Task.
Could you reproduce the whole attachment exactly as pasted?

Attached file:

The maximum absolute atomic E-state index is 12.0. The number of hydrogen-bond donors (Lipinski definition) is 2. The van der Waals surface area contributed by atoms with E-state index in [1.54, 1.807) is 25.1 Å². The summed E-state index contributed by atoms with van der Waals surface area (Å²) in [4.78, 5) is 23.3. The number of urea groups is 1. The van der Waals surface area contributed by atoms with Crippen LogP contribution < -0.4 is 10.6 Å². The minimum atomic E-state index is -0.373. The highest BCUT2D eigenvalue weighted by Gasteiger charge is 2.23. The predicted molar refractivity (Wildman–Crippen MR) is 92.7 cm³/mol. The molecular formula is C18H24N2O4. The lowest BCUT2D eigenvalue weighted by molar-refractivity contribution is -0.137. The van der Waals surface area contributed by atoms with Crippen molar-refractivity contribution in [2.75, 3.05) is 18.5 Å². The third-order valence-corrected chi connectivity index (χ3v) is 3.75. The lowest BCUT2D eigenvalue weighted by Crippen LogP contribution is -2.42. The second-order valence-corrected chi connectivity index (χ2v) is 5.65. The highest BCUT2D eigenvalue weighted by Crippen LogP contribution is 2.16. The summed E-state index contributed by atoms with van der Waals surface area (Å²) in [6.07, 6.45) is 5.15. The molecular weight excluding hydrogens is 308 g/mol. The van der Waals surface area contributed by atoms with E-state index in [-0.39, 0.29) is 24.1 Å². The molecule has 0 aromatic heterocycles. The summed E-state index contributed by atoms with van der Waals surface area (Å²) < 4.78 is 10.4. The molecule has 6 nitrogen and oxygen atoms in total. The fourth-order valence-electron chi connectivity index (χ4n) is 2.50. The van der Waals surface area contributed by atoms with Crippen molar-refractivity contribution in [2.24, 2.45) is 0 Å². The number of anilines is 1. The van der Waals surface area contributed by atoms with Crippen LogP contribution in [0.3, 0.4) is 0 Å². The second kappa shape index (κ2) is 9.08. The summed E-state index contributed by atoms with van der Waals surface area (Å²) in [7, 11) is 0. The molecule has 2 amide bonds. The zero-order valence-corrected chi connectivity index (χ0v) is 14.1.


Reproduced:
The maximum absolute atomic E-state index is 12.0. The number of hydrogen-bond donors (Lipinski definition) is 2. The van der Waals surface area contributed by atoms with E-state index in [1.54, 1.807) is 25.1 Å². The summed E-state index contributed by atoms with van der Waals surface area (Å²) in [4.78, 5) is 23.3. The number of urea groups is 1. The van der Waals surface area contributed by atoms with Crippen LogP contribution < -0.4 is 10.6 Å². The minimum atomic E-state index is -0.373. The highest BCUT2D eigenvalue weighted by Gasteiger charge is 2.23. The predicted molar refractivity (Wildman–Crippen MR) is 92.7 cm³/mol. The molecular formula is C18H24N2O4. The lowest BCUT2D eigenvalue weighted by molar-refractivity contribution is -0.137. The van der Waals surface area contributed by atoms with Crippen molar-refractivity contribution in [2.75, 3.05) is 18.5 Å². The third-order valence-corrected chi connectivity index (χ3v) is 3.75. The lowest BCUT2D eigenvalue weighted by Crippen LogP contribution is -2.42. The second-order valence-corrected chi connectivity index (χ2v) is 5.65. The highest BCUT2D eigenvalue weighted by Crippen LogP contribution is 2.16. The summed E-state index contributed by atoms with van der Waals surface area (Å²) in [6.07, 6.45) is 5.15. The molecular weight excluding hydrogens is 308 g/mol. The van der Waals surface area contributed by atoms with E-state index in [-0.39, 0.29) is 24.1 Å². The molecule has 0 aromatic heterocycles. The summed E-state index contributed by atoms with van der Waals surface area (Å²) < 4.78 is 10.4. The molecule has 6 nitrogen and oxygen atoms in total. The fourth-order valence-electron chi connectivity index (χ4n) is 2.50. The van der Waals surface area contributed by atoms with Crippen molar-refractivity contribution in [2.24, 2.45) is 0 Å². The number of anilines is 1. The van der Waals surface area contributed by atoms with Crippen LogP contribution in [0.3, 0.4) is 0 Å². The second kappa shape index (κ2) is 9.08. The summed E-state index contributed by atoms with van der Waals surface area (Å²) in [7, 11) is 0. The molecule has 2 amide bonds. The zero-order valence-corrected chi connectivity index (χ0v) is 14.1.